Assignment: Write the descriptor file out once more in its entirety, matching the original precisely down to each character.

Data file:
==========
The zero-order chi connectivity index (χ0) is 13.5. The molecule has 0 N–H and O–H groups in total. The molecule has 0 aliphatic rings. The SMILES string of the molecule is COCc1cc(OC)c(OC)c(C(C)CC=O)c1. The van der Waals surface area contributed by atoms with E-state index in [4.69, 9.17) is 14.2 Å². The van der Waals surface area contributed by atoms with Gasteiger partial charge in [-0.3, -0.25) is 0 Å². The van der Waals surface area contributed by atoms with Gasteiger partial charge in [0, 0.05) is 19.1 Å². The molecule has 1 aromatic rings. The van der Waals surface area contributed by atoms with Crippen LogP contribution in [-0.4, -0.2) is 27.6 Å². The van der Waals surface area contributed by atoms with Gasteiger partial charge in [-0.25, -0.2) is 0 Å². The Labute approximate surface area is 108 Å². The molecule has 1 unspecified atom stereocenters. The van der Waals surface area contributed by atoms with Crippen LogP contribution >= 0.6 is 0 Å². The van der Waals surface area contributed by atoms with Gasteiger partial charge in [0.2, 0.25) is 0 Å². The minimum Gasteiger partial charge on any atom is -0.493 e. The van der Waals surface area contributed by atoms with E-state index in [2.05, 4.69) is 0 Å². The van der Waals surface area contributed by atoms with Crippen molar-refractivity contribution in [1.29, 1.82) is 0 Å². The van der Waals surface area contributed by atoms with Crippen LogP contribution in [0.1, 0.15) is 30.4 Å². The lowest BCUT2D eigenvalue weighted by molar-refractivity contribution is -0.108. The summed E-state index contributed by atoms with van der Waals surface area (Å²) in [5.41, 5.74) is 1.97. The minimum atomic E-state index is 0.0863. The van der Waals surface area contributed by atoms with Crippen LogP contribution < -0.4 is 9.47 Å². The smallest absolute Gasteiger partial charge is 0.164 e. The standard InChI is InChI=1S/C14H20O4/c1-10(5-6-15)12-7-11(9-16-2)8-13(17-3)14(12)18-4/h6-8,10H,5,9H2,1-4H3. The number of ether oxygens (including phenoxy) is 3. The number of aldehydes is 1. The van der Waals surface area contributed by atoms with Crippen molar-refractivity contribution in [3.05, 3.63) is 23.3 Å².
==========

The zero-order chi connectivity index (χ0) is 13.5. The molecule has 0 N–H and O–H groups in total. The molecule has 0 aliphatic rings. The SMILES string of the molecule is COCc1cc(OC)c(OC)c(C(C)CC=O)c1. The van der Waals surface area contributed by atoms with E-state index in [4.69, 9.17) is 14.2 Å². The van der Waals surface area contributed by atoms with Gasteiger partial charge in [-0.3, -0.25) is 0 Å². The van der Waals surface area contributed by atoms with Gasteiger partial charge in [0, 0.05) is 19.1 Å². The molecule has 1 aromatic rings. The van der Waals surface area contributed by atoms with Crippen LogP contribution in [-0.4, -0.2) is 27.6 Å². The van der Waals surface area contributed by atoms with Gasteiger partial charge in [-0.25, -0.2) is 0 Å². The Labute approximate surface area is 108 Å². The molecule has 1 unspecified atom stereocenters. The van der Waals surface area contributed by atoms with Crippen LogP contribution >= 0.6 is 0 Å². The van der Waals surface area contributed by atoms with Gasteiger partial charge in [0.2, 0.25) is 0 Å². The minimum Gasteiger partial charge on any atom is -0.493 e. The van der Waals surface area contributed by atoms with E-state index in [2.05, 4.69) is 0 Å². The van der Waals surface area contributed by atoms with Crippen molar-refractivity contribution in [1.29, 1.82) is 0 Å². The van der Waals surface area contributed by atoms with Crippen LogP contribution in [0.1, 0.15) is 30.4 Å². The lowest BCUT2D eigenvalue weighted by molar-refractivity contribution is -0.108. The summed E-state index contributed by atoms with van der Waals surface area (Å²) in [5.41, 5.74) is 1.97. The minimum atomic E-state index is 0.0863. The van der Waals surface area contributed by atoms with Crippen LogP contribution < -0.4 is 9.47 Å². The smallest absolute Gasteiger partial charge is 0.164 e. The standard InChI is InChI=1S/C14H20O4/c1-10(5-6-15)12-7-11(9-16-2)8-13(17-3)14(12)18-4/h6-8,10H,5,9H2,1-4H3. The number of ether oxygens (including phenoxy) is 3. The number of aldehydes is 1. The van der Waals surface area contributed by atoms with Crippen molar-refractivity contribution in [3.05, 3.63) is 23.3 Å².